Download speech as pdf
Executive Board Member
7 March 2018
Insurance Council of Australia Annual Forum
Good morning, and thank you for the invitation to speak here today.
This is the third successive year I have addressed the Insurance Council of Australia’s Annual Forum, each time providing APRA’s perspective on an emerging risk. In 2016, it was culture, an issue that’s not gone away. Last year it was climate risk, which continues to grow in importance. This morning, I want to discuss the growing prudential threat to Australian financial institutions posed by cyber risk.
It’s worth rhetorically asking whether cyber is really an emerging risk. It’s hardly a new threat; every sensible home computer user, let alone major financial institution, has relied on virus protection software for decades. APRA created its Information Technology Risk team 16 years ago, and issued its first prudential guidance on information security in 2010. Yet in the past few years, cyber risk has raced quite dramatically up the list of concerns faced by businesses, governments and regulators, both here and overseas.
Some commentators dubbed 2017 "The Year of the Hack"1, as the world became reluctantly acquainted with such malware and viruses as Crash Override, Triton, Not Petya and Wannacry. Locally, the Australian Cybercrime Online Reporting Network recorded 30 per cent more reports in the September quarter last year than it did in the first quarter of 2015 when it commenced operation. Internationally, a breach at US credit monitoring firm Equifax exposed the personal information of almost 150 million Americans2 in what is often described as the worst corporate data breach to date. Global companies of the scale of Yahoo and Uber revealed they’d suffered major data breaches involving, in Yahoo’s case, literally billions of user accounts3. The spectre of hacking also haunted the 2016 US election, and hasn’t subsided since. No doubt many observers concluded that when not even the CIA is safe from hacking4, the world is confronting a serious problem.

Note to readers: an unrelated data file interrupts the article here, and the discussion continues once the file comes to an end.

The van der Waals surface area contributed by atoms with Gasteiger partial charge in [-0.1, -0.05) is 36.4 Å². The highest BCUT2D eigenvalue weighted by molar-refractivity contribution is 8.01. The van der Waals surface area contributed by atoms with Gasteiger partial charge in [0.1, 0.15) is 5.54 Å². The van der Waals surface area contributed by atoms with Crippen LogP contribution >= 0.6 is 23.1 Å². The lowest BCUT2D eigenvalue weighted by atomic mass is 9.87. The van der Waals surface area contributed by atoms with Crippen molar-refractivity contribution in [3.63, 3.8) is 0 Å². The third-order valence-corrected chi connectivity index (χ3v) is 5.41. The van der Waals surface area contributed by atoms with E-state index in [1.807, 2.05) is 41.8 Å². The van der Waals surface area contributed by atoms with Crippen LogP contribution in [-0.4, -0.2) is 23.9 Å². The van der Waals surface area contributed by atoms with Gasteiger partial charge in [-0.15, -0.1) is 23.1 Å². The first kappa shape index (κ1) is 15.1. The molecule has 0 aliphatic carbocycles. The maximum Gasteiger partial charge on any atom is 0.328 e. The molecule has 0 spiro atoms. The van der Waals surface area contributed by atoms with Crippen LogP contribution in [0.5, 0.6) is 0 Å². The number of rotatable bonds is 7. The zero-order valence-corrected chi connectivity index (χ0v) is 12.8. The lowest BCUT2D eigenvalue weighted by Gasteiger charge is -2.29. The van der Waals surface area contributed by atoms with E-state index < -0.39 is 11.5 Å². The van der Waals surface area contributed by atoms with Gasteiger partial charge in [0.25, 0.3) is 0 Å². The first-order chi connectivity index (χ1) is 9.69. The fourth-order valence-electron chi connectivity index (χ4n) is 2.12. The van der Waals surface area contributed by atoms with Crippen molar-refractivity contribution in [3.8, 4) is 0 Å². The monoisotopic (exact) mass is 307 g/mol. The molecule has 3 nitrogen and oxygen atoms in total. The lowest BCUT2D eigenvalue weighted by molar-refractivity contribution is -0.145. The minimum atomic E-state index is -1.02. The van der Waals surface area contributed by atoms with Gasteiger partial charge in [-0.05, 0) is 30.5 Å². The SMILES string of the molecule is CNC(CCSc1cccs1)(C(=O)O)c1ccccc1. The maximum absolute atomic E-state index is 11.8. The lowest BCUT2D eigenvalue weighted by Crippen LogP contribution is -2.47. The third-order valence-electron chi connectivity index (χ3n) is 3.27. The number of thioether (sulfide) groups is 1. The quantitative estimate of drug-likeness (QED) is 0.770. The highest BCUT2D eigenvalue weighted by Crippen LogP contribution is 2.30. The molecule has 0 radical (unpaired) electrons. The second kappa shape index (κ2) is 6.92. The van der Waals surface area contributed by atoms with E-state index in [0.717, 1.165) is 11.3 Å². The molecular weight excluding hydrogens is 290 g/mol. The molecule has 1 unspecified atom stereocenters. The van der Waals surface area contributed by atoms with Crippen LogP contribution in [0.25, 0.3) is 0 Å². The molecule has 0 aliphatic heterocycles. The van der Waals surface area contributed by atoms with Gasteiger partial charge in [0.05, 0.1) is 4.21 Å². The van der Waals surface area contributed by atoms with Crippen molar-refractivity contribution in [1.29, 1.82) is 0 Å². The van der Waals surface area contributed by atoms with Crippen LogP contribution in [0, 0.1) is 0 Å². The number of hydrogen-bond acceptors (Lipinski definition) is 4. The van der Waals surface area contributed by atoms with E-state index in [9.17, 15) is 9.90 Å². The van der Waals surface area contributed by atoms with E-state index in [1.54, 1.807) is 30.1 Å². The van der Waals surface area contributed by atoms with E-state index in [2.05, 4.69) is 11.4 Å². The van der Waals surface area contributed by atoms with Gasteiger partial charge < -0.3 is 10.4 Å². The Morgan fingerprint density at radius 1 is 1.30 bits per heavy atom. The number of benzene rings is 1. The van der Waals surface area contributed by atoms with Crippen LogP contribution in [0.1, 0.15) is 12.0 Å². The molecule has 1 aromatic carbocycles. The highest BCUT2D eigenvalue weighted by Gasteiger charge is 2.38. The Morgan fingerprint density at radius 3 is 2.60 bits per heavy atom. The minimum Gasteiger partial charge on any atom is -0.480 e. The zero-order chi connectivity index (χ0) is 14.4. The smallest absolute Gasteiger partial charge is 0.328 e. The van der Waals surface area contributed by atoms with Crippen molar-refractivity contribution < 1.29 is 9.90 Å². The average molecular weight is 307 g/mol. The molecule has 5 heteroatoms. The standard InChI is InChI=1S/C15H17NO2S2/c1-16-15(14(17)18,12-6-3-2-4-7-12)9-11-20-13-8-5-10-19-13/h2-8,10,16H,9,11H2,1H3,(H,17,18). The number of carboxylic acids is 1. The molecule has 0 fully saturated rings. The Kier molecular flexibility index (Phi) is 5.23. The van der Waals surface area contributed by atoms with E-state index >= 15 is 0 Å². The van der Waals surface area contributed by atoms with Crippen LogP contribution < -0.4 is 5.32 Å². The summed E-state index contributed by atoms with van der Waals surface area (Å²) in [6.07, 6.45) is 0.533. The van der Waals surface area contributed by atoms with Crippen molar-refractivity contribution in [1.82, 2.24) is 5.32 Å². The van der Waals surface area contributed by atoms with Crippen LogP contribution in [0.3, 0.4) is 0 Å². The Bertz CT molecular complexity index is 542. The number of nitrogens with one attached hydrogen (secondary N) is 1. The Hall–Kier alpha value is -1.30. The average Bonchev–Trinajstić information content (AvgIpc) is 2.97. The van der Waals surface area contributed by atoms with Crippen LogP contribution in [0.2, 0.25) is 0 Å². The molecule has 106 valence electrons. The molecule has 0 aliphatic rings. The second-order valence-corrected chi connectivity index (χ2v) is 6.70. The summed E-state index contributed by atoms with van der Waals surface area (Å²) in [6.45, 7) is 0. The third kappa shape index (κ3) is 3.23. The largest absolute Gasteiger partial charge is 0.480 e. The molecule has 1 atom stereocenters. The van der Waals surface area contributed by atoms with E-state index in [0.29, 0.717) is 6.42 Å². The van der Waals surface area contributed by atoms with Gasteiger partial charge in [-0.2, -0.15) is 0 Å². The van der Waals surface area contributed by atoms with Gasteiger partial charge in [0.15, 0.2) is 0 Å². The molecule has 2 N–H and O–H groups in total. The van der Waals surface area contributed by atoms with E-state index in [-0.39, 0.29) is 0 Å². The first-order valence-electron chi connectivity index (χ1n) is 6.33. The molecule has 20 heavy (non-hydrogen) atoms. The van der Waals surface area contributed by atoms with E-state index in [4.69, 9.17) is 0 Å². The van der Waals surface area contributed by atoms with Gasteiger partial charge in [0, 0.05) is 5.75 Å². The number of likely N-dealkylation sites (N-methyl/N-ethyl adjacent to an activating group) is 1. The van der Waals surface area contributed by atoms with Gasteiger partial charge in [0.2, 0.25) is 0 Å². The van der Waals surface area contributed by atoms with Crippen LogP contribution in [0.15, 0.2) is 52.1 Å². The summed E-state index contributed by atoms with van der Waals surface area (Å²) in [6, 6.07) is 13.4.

The Insurance Banana Skins report, produced by PwC and the Centre for the Study of Financial Innovation, starkly illustrates the change of thinking in the insurance industry. In the 2017 survey5, which had more responses from Australian insurers than any other country, cyber risk came in number two, behind change management, as the issue of most concern. In the previous survey in 2015, cyber risk was fourth. But in 2013, it didn’t even make the list – from afterthought to second biggest perceived risk in just five years. It may be more appropriate then to refer to cyber as an accelerating risk, rather than an emerging one.
For insurers, every risk is an opportunity, as the expansion of the cyber insurance market demonstrates, but the issues raised by underwriting such an inherently unpredictable threat are topics for another day. What I’d like to address today is APRA’s view on the extent to which the defences of the entities we regulate, including insurers, are up to the task of keeping online adversaries at bay, as well as responding rapidly and effectively when – and I use that word intentionally – a breach is detected. Importantly, I will also outline what steps APRA is taking to strengthen the industry’s cyber resilience, including announcing a new measure that will require all regulated entities to lift their cyber security capabilities.
An insidious threat
I need hardly tell you that any time your organisation’s name or product is trending globally on social media sandwiched between a hashtag and the word "fail", you’re having a bad day. So it was for the Australian Bureau of Statistics on the night of August 9, 2016, as the country’s first online census crashed due to a distributed denial of service (or DDOS) attack. What’s fascinating – and frightening – about the incident, as recounted by ABS boss David Kalisch a few months later, was the Bureau was expecting the attack and thought it was ready6. The ABS had identified the risk of a DDOS attack, believed that the impact of a successful attack would be extreme, and considered an attack to be likely. As the ABS has acknowledged, their preparations weren’t sufficient. The key lesson, according to David Kalisch, was that you can’t outsource risk; although their outsource partner was culpable in practice for the failure, the Bureau suffered tremendous reputational damage because it was ultimately responsible for ensuring a successful census process.
Insurers, whose businesses rely on others outsourcing risk, may bristle at this notion, but cyber security presents a very different threat to most of the risks your industry deals with. Unlike a cyclone or flood, cyber attacks are difficult to predict or detect, can occur with great speed, leverage multiple vulnerabilities, can be executed from anywhere in the world, and are accompanied by a degree of malicious intent not present in a natural disaster.